american-gothic-posterI like getting absorbed in a good whodunit every now and again. Not necessarily a great mystery but something fun and mindless that I can enjoy after a long day at work. How To Get Away With Murder scratched that itch for me for a while and then it got a bit too carried away for my tastes. But we’re not here to talk about Ms. Keatinge’s life or students, we’re here to talk about American Gothic, which as you may have guessed, falls into the whondunit mystery genre.

Without giving too much of the plot away, the idea behind this show is a family with a secret. A DARK secret… (aren’t they all??) and the lengths that the family will go to in order to keep those secrets. DUN DUN DUN. But really, the plot followed an all-American family. Working class citizens who built their fortune with their hands, blah blah blah. While their father is in the hospital, two of the children within the family make a horrifying discover that leads them to believe that someone within their family is a wanted serial killer. Before any answers can be provided, the man willing to blow the whistle dies and from there, no one is safe. Not in the sense that a killer is after them but rather their time BEING the killer is coming to an end.

The show isn’t necessarily bad but it quite honestly isn’t very good either. I’ve always found Virginia Madsen to be a bit of an over-actor and there’s no exception for her in American Gothic. Madsen isn’t the only one at fault though; the rest of the cast don’t really do stellar jobs of bringing their characters to life either. I’m not entirely sure if it’s because they’re bad or if the script and direction didn’t give them much to work with. I can’t say that I’m familiar with pretty much anyone else in the show (except that dude from Orphan Black) so it’s hard to judge there.

Speaking of Orphan Black, let’s talk about Toronto and avoid that sort of not great segue. I swear it had relevance and that relevance is this: Orphan Black is filmed in Toronto. Unlike most movies and TV shows that use my city as a disguise for New York City, Chicago and other places that are not Toronto, Orphan Black actually is set within it. This is not the case with American Gothic. It’s bizarre seeing places that you frequent on a daily basis put into a show that’s constantly telling you it’s set in Boston. This doesn’t necessarily take me out of the show or anything, it’s just bizarre. I also feel like my father who, when we watched movies, would always point out scenes that were filmed around the city and tell me his story about that particular area. I can’t turn that part of my brain off now either. But I digress. Aside from momentarily being distracted, I love seeing bits of city within pop culture. It’s weirdly exciting for me. However, having been to Boston, I don’t really think Toronto is a good substitute for it. New York, yes. Boston, not so much. That’s a silly nitpick though.

Back to the show itself…

While I really wanted to enjoy the show as a whole, it was hard to get into. I like smart shows that give you clues and let you try to organically figure the story out. I don’t particularly enjoy the storytelling method where they just make you think it’s everyone to distract you from the real killer. Subtly is an art that American Gothic did not master.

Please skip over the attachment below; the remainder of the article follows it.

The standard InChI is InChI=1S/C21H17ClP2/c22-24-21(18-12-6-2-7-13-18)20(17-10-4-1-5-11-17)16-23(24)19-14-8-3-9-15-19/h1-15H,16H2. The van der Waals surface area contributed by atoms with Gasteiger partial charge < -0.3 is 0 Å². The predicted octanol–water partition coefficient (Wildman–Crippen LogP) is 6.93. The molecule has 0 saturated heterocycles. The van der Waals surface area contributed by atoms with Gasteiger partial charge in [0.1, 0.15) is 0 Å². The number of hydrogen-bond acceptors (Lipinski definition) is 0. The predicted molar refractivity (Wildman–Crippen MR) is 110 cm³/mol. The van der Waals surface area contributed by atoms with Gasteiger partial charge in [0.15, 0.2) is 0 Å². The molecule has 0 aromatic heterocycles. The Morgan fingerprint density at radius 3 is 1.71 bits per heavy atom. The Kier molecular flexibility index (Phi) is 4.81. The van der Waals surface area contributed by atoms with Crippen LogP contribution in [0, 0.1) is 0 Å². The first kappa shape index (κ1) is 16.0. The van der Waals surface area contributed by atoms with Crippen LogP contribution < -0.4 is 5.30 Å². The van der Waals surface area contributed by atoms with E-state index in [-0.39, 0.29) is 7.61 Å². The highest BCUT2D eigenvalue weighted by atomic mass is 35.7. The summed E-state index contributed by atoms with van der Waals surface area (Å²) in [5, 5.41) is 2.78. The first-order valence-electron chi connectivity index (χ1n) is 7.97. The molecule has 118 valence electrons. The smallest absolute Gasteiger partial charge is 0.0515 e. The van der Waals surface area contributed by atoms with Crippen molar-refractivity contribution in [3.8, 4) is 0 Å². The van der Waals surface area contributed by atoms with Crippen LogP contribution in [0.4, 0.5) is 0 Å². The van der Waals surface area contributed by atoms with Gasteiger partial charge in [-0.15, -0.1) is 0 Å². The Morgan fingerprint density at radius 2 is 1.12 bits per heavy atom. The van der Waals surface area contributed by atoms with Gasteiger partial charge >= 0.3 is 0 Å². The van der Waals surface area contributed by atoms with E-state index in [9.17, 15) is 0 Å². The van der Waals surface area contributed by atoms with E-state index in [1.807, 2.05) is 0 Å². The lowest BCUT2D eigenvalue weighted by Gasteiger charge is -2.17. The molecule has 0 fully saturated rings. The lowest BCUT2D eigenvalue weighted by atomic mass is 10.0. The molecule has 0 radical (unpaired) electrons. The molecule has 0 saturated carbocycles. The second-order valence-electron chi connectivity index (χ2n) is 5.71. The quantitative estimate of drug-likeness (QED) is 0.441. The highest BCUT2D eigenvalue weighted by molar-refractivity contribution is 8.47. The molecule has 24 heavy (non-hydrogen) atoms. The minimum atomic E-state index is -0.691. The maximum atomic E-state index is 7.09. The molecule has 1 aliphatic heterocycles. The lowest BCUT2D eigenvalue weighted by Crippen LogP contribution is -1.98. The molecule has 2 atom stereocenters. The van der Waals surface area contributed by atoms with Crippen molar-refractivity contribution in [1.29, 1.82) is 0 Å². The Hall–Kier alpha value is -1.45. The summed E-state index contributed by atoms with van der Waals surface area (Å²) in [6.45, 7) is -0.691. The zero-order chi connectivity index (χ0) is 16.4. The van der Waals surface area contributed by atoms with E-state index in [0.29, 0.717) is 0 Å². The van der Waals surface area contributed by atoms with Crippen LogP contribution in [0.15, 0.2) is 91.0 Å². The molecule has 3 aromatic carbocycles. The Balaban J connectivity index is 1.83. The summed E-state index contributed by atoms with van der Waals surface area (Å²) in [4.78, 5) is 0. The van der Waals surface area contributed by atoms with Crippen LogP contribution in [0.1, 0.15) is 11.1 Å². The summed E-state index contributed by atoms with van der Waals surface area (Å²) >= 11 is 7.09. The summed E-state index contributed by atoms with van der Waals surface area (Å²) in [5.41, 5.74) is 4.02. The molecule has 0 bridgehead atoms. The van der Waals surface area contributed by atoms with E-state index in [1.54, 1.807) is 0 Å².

Still, whodunnits can be rewarding to watch, especially when the reveal happens and thankfully by the end of the season, you do know what happens.

Is it worth it? Kind of. It’s satisfying to not be left hanging but the ending wasn’t a big jump and fist pump into the air “HELL YEAH!” kind of wrap up. I’m not going to spoil it for you or anything but I was left wanting more. I mean, I don’t really want to WATCH more of American Gothic, I just wanted to feel more fulfilled after spending a significant amount of time watching the series.

It’s like being really hungry and wanting to go to a nice ramen place for dinner. You get excited for a nice hearty bowl and what they bring you is a package of Mr. Noodles and a kettle filled with boiling water and then charge you $15 and still strongly hint that you should leave a tip (NOTE: this is not a true story, although this is definitely something that would happen to me). You’ll eat the noodles and be less hungry but they’re not particularly good for you and you’ll be hungry again within the hour. That’s all I’m saying.

The special features included with the American Gothic Season 1 DVD are:

  • American Gothic at Comic-Con
  • American Gothic First Look
  • Deleted Scenes
  • Gag Reel

Pass on it… at least as far as owning it goes. The show is better than some stuff out there but I don’t know, it just wasn’t my particular cup of ramen noodles, especially when I have a lineup of a million other AMAZING things that I could’ve spent my time watching instead. I know that doesn’t seem very open-minded for a reviewer and the show didn’t disappoint because there are better things out there. It disappointed because at best the show was mediocre to begin with.

Stephanie Cooke
Stephanie is a Toronto based writer and editor. She's a comic book fan, avid gamer, movie watcher, lover of music, and sarcasm. She is a purveyor of too many projects and has done work for Talking Comics,, Agents of Geek, Word of the Nerd, C&G Magazine, Dork Shelf, and more. Her writing credits include "Home Sweet Huck" (Mark Millar's Millarworld Annual 2017), "Lungarella (Secret Loves of Geek Girls, 2016), "Behind Enemy Linens" (BLOCKED Anthology, 2017), "Home and Country" (Toronto Comics Anthology, 2017) and more to come. You can read more about her shenanigans over on her <a href="">personal web site</a>.

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